"July 09 think pgs 32 33"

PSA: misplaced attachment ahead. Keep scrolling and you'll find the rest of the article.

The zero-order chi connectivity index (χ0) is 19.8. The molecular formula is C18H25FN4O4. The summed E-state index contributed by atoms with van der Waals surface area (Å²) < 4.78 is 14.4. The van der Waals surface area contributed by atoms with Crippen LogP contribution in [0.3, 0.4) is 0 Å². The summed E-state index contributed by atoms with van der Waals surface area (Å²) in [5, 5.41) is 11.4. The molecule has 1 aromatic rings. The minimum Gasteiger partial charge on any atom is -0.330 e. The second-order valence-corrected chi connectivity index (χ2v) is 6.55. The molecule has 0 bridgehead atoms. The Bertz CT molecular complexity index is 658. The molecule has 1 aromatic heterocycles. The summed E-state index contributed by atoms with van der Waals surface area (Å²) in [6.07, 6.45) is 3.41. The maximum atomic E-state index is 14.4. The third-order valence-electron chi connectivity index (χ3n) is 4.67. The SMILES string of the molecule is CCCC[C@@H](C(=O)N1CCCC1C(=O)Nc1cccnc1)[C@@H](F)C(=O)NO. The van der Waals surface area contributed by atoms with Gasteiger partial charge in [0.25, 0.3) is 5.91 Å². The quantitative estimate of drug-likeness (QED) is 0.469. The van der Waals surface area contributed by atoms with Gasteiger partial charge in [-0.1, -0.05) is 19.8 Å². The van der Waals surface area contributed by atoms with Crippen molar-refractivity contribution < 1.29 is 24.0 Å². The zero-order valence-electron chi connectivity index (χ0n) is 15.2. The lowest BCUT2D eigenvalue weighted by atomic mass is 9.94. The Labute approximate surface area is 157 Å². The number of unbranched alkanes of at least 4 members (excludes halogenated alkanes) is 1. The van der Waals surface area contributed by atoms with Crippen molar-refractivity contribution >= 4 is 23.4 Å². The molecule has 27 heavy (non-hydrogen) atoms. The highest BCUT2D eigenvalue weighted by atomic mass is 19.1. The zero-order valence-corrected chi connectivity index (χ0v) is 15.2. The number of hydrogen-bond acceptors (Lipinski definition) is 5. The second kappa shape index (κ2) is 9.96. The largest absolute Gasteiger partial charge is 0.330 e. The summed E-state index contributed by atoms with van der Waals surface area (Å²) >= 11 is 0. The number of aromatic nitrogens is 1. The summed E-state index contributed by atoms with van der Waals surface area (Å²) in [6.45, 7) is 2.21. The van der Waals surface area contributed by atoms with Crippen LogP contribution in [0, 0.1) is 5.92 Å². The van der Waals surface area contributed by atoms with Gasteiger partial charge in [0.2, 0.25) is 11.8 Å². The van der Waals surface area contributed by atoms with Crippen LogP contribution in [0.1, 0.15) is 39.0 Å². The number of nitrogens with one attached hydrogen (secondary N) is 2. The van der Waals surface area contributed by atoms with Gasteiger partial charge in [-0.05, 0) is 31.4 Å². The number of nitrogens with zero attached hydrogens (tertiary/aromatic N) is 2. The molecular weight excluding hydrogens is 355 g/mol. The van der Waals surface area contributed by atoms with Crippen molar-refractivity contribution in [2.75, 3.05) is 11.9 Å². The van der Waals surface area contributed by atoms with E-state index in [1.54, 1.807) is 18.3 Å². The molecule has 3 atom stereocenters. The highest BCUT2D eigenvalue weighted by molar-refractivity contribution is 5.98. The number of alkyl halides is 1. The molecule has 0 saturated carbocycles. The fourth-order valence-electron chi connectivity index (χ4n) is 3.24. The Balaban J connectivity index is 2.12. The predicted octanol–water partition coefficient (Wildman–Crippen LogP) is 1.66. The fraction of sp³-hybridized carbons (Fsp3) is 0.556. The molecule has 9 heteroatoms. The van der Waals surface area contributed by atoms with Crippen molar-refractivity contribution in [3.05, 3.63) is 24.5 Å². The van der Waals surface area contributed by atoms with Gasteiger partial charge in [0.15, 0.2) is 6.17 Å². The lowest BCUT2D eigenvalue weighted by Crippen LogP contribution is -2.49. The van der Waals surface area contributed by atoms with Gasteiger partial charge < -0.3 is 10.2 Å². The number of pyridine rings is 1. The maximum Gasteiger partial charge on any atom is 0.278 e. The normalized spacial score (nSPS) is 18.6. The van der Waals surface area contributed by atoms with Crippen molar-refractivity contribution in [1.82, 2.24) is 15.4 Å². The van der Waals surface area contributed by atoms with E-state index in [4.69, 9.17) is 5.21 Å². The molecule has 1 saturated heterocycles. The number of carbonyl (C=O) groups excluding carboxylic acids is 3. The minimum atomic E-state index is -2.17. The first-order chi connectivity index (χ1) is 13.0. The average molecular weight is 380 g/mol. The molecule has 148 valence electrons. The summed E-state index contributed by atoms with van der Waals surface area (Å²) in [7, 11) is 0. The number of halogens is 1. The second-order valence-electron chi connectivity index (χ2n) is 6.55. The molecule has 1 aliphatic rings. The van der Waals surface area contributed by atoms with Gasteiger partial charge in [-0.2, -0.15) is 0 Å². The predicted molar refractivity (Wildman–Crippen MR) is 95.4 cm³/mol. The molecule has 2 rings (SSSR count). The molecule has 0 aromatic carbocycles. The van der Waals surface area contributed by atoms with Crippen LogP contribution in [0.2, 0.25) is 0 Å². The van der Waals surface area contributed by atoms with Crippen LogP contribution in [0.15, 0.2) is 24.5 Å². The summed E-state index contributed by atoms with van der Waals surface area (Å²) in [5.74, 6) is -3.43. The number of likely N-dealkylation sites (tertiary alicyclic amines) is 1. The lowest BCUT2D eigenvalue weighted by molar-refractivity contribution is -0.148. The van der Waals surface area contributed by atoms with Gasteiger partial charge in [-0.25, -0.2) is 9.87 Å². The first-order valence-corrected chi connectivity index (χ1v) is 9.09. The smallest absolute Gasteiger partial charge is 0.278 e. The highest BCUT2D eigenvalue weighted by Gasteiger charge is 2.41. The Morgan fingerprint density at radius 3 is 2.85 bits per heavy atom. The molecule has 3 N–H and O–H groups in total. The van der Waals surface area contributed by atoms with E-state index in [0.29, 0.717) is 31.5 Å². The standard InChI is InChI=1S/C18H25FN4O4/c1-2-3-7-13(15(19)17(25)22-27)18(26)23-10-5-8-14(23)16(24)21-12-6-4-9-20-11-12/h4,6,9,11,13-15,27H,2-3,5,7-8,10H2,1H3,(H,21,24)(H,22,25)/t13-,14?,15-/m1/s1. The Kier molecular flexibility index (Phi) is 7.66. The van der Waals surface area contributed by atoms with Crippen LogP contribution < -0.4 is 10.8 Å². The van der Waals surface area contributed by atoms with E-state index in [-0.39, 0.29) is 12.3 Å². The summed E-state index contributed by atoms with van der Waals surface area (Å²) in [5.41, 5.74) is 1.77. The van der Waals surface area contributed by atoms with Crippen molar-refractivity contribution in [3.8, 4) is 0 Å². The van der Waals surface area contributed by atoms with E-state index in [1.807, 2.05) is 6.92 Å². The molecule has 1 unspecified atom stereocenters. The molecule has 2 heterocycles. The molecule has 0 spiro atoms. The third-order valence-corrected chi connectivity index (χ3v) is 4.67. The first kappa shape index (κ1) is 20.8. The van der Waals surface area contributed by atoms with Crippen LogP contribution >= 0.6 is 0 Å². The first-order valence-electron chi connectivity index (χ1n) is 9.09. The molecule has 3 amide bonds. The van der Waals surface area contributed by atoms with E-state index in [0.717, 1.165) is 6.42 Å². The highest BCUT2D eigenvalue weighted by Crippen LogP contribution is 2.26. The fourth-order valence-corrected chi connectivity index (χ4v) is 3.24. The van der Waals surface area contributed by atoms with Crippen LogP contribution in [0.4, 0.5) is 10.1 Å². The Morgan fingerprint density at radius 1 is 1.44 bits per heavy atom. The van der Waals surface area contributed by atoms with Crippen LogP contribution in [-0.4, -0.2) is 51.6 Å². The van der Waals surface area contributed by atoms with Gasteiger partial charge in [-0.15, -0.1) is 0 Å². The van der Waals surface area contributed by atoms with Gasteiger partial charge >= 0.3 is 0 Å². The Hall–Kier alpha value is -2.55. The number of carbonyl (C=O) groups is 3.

Blindsided Bubba Ingram When I was seventeen years old, I was strong and full of energy. I used to try different feats of strength on the docks and in the warehouse at my family’s food business. It was sort of like my private World’s Strongest Man contest. I would lift several cases of something at once or pull a partially loaded pallet of something across the dock without a forklift. I think it was mostly for my own benefit. I didn’t usually care if there was much of an audience; I just liked to know I could do it. I really felt pretty impenetrable. “Mr. Invincible” meet Careless. One day I was just inside the warehouse standing on top of a whole pallet of something. This would have meant that I was four or five feet in the air. When I was through with whatever I was doing, without any thought, I leapt off the edge, and a split second later Hercules was tamed. Both balls of my feet landed on the front platform edge of a two-wheeled dolly. The metal was slightly skewed, bringing the edge just slightly off the floor. The top of the metal back of the two-wheeler was “conveniently” the same height as my nose when I landed with my knees partially bent to absorb the jump. The top of the handle whipped into my nose so fast I didn’t even know what hit me until after I had stumbled back and turned around to see it. My nose made an eerie “pop” several seconds after I landed and then blood was everywhere. I thought there was a good chance that I had inadvertently done that martial arts move where you kill your opposition by knocking their septum back into their brain. Even during the time in my life that I was physically the strongest, I could be physically hurt. I have lost much of that physical strength and now am more careful with what I attempt. I fear though that many of us might be tempted to feel that our faith is immune to damage from life’s circumstances. Recently I learned of another situation in the life of a “Christian pillar” that reminds me of the harsh reality of a very opposite truth. No man is safe. In fact, the safer we think we are, the more vulnerable we are to our blind side. 1 Corinthians 10:12 warns, “Therefore let him who thinks he stands take heed lest he fall.” Are you and I ready to be blindsided? Many things in this world threaten to steal our faith. Let’s understand that fact and get ready together for these challenges. What if we are taunted by someone for the “absurdity” and “naivete” of our faith in God? What if that someone is in a position of power over us? Do we understand, like David in 1 Samuel 17: 26, that the battle is not a personal one that we are called to fight alone? We are encountering the very fight we read about in Ephesians 6:12. David’s response to the challenge of Goliath is explained in 1 Samuel 17: 37. “The Lord will deliver me from the hand of this Philistine,” he said. Verses 34-37 tell us why David was prepared with this response of power. He had trusted in God to save him all along. It was never only him entering a righteous battle. It was he and God. David told Goliath as much in verse 45. Verse 50 confirms the soundness of a battle-tested faith, “So David prevailed over the Philistine….” We shouldn’t shrink in timidity when the giants of this world tell us our God does not exist. What if the very laws of the land we live in are changed contradictory to the direction in the Word of God? In Daniel 6, Daniel knew that a law had been passed banning any petitions to any god or man other than King Darius. He went home and prayed with his windows open anyway. Couldn’t Daniel have just been a little more discreet for 30 days? Faith in God does not change because the laws of man do. Who, after all, is the King of our lives? Verse 10 tells us of Daniel’s preparation for this day. It was his custom “since early days” to pray and give thanks to God. We know of another circumstance in Daniel 1 where Daniel and his friends chose not to follow the King’s decree and eat of his delicacies. He was not beholden to the king for his delicacies or anything else. His sustenance came from God and he knew it. Is it possible that the ease of sitting at “the king’s table” in our nation has caused us to refrain from doing anything that might threaten that ease? That is not the pattern for men of faith in God’s Word. The laws of our King should reign in our lives regardless of the laws passed around us. Daniel’s reaction was in full accord with the pattern of his life. Could we confidently answer in the words of Daniel in verse 22 about our lives? Are we innocent before our King by not selling our faith for the comforts of this life? What if someone or some things are taken from us before we are ready for them to go? In Job 1 we read that Job lost his property, servants, and children and found out about it all in a few moments. In verse 21, Job worshipped and said, “Naked I came from my mother’s womb, and naked I shall return there. The Lord gave, and the Lord has taken away; blessed be the name of the Lord.” Do you know many people that have lost their jobs currently? Have you known of those who have lost their homes in catastrophic weather events or fire? Do you know those that have lost young family members to death? Of course, we all do. Is it wise or even lucid thinking to pretend we don’t have to prepare for these things? Well, how can you prepare might be the question on our minds. Job 1:5 describes the regular effort Job put into preparing his family for judgment by offering sacrifices on their behalf as was appropriate in the patriarchal age. Verse 1 tells us he was blameless, upright, feared God, and shunned evil. That was while everything was going okay in his life. Oh, how that preparation showed when the worst Satan could bring was thrust on his life! Even his wife told him to “curse God and die.” Isn’t it too much to ask for a person to lose his possessions and immediately worship God? Isn’t it too much to worship after losing your family? Shouldn’t any human be expected to cave in when even his wife turns on him and God? What if he loses his own health? What if all these happened to the same man? Surely, this is more than he can bear. Job had tremendous earthly wealth and family as we read in Job 1:2, 3. We find out by his reaction to the devastation that his treasure was not here, though. Where is our treasure? My friend has recently challenged others and me with the question: “If your family was in Heaven and you inherited the crown, mansion, and streets of gold, would you be happy if Jesus wasn’t there?” The real question is do we love God or do we just love His stuff? Job loved God. Do we? We are not promised a life sheltered from pain, disease, or loss. Matthew 10:34-39 might be difficult for us because we just don’t want to believe the truth. We want so badly for our lives to be comfortable that we are even willing to dodge or alter Scripture to make it possible. Paul wrote about running to win in 1 Corinthians 9:24. That prize is not given indiscriminately. It is only bestowed on those willing to bring their bodies into subjection and train them. 1 Corinthians 10:13 promises that our experiences, however shocking and traumatic, are common to man. It goes on to comfort us by saying that God will not allow us to be tempted beyond what we can bear. There will be a way of escape to enable us to bear it. This world promises to blindside us. The only answer lies in the invitation of our Savior who says, “Come to Me…” (Matthew 11:28, 29).